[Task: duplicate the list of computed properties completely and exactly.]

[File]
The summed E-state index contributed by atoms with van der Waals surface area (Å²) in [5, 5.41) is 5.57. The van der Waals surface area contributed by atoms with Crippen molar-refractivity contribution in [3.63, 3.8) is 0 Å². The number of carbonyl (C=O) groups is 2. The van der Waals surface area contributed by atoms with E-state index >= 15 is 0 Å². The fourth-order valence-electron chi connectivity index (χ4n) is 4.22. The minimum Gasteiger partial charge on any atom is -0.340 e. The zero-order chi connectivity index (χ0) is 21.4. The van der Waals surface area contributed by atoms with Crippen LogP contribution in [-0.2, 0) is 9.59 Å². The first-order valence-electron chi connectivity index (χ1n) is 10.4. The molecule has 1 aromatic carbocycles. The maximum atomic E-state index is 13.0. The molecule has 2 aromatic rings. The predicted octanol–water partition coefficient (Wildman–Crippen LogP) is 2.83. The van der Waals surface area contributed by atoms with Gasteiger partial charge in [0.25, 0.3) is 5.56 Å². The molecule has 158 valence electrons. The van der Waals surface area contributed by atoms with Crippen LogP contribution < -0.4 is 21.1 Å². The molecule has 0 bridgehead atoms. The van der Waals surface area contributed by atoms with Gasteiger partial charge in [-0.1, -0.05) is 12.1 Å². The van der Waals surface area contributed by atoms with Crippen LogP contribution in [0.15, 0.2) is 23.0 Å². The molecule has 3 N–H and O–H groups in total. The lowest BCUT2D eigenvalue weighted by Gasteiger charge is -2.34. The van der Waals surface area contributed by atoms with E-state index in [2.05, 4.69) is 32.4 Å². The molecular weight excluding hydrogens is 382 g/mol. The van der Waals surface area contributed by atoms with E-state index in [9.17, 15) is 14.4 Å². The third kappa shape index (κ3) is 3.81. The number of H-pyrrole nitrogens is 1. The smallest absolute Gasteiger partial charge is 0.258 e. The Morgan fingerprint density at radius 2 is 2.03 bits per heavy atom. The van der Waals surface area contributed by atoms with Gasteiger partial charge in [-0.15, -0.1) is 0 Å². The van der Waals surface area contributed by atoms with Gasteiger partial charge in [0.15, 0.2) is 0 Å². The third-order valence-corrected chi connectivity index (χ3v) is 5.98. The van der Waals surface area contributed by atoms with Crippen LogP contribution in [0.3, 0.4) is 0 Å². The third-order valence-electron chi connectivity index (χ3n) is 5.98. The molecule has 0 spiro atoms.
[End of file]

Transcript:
The summed E-state index contributed by atoms with van der Waals surface area (Å²) in [5, 5.41) is 5.57. The van der Waals surface area contributed by atoms with Crippen molar-refractivity contribution in [3.63, 3.8) is 0 Å². The number of carbonyl (C=O) groups is 2. The van der Waals surface area contributed by atoms with E-state index >= 15 is 0 Å². The fourth-order valence-electron chi connectivity index (χ4n) is 4.22. The minimum Gasteiger partial charge on any atom is -0.340 e. The zero-order chi connectivity index (χ0) is 21.4. The van der Waals surface area contributed by atoms with Crippen LogP contribution in [-0.2, 0) is 9.59 Å². The first-order valence-electron chi connectivity index (χ1n) is 10.4. The molecule has 1 aromatic carbocycles. The maximum atomic E-state index is 13.0. The molecule has 2 aromatic rings. The predicted octanol–water partition coefficient (Wildman–Crippen LogP) is 2.83. The van der Waals surface area contributed by atoms with Gasteiger partial charge in [0.25, 0.3) is 5.56 Å². The molecule has 158 valence electrons. The van der Waals surface area contributed by atoms with Crippen LogP contribution < -0.4 is 21.1 Å². The molecule has 0 bridgehead atoms. The van der Waals surface area contributed by atoms with Gasteiger partial charge in [-0.1, -0.05) is 12.1 Å². The van der Waals surface area contributed by atoms with Crippen LogP contribution in [0.15, 0.2) is 23.0 Å². The molecule has 3 N–H and O–H groups in total. The lowest BCUT2D eigenvalue weighted by Gasteiger charge is -2.34. The van der Waals surface area contributed by atoms with E-state index in [2.05, 4.69) is 32.4 Å². The molecular weight excluding hydrogens is 382 g/mol. The van der Waals surface area contributed by atoms with E-state index in [9.17, 15) is 14.4 Å². The third kappa shape index (κ3) is 3.81. The number of H-pyrrole nitrogens is 1. The smallest absolute Gasteiger partial charge is 0.258 e. The Morgan fingerprint density at radius 2 is 2.03 bits per heavy atom. The van der Waals surface area contributed by atoms with Gasteiger partial charge in [-0.15, -0.1) is 0 Å². The van der Waals surface area contributed by atoms with Gasteiger partial charge in [0.15, 0.2) is 0 Å². The third-order valence-corrected chi connectivity index (χ3v) is 5.98. The van der Waals surface area contributed by atoms with Crippen LogP contribution in [0.3, 0.4) is 0 Å². The third-order valence-electron chi connectivity index (χ3n) is 5.98. The molecule has 0 spiro atoms.